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Chromatin phase separated nanoregions explored by polymer cross-linker models and reconstructed from single particle trajectories.

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Phase separated domains (PSDs) are ubiquitous in cell biology, representing nanoregions of high molecular concentration. PSDs appear at diverse cellular domains, such as neuronal synapses but also in eukaryotic cell nucleus, limiting the access of transcription factors and thus preventing gene expression. We develop a generalized cross-linker polymer model, to study PSDs: we show that increasing the number of cross-linkers induces a polymer condensation, preventing access of diffusing molecules. To investigate how the PSDs restrict the motion of diffusing molecules, we compute the mean residence and first escaping times. Finally, we develop a method based on mean-square-displacement of single particle trajectories to reconstruct the properties of PSDs from the continuum range of anomalous exponents. We also show here that PSD generated by polymers do not induces a long-range attracting field (potential well), in contrast with nanodomains at neuronal synapses. To conclude, PSDs can result from condensed chromatin organization, where the number of cross-linkers controls molecular access.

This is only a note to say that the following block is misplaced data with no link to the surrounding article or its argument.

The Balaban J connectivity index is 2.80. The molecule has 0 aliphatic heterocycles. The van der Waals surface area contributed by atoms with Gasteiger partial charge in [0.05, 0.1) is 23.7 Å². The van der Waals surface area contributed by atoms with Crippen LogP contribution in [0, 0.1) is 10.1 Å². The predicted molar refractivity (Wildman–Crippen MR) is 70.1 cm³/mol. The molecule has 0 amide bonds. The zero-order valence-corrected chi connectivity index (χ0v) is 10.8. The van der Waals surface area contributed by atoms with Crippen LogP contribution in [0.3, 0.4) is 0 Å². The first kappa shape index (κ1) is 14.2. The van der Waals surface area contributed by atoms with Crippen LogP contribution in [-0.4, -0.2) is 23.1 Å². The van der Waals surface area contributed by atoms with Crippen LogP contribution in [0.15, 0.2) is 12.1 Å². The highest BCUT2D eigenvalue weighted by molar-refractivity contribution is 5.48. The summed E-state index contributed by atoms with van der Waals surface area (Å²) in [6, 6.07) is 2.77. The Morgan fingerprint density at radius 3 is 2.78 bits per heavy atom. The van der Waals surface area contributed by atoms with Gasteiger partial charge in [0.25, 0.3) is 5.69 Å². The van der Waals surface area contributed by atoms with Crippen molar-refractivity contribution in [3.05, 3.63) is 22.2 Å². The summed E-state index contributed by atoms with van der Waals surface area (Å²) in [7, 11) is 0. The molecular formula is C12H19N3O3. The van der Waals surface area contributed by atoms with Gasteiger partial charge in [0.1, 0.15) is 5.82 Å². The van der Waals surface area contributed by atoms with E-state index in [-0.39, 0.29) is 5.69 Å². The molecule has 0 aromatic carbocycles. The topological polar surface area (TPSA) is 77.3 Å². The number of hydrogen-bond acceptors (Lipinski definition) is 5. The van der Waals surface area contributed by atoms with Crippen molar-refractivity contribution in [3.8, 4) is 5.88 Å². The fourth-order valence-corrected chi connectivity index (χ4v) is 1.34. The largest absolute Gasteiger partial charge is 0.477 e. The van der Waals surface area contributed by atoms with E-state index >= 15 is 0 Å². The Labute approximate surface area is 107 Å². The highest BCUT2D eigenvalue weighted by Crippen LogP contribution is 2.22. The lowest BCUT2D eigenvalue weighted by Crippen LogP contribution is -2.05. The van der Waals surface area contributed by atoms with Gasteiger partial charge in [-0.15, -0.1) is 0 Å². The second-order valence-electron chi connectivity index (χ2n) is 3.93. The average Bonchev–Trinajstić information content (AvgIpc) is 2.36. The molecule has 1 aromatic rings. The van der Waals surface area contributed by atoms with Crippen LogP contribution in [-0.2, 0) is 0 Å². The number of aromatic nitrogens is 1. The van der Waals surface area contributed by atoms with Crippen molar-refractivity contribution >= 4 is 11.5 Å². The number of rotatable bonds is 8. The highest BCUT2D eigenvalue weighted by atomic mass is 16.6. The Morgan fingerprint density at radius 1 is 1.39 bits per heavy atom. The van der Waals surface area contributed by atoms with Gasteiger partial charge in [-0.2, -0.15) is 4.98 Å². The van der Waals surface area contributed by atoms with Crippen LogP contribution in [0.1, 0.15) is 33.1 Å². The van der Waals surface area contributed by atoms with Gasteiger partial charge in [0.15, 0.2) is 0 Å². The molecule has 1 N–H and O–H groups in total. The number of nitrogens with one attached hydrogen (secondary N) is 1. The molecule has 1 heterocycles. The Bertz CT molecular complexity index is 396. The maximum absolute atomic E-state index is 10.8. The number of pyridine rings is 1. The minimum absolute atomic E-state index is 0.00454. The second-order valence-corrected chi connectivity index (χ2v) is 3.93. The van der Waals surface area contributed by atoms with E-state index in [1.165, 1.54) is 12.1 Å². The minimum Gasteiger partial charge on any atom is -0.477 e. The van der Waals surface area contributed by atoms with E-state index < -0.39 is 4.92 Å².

Chromatin, Polymers, Chromosomes, Synapses, Neurons

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PLoS Comput Biol

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Public Library of Science (PLoS)
Fondation Générale de Santé (SPF201909009284)
European Research Council (882673)
PLAN CANCER (20211007)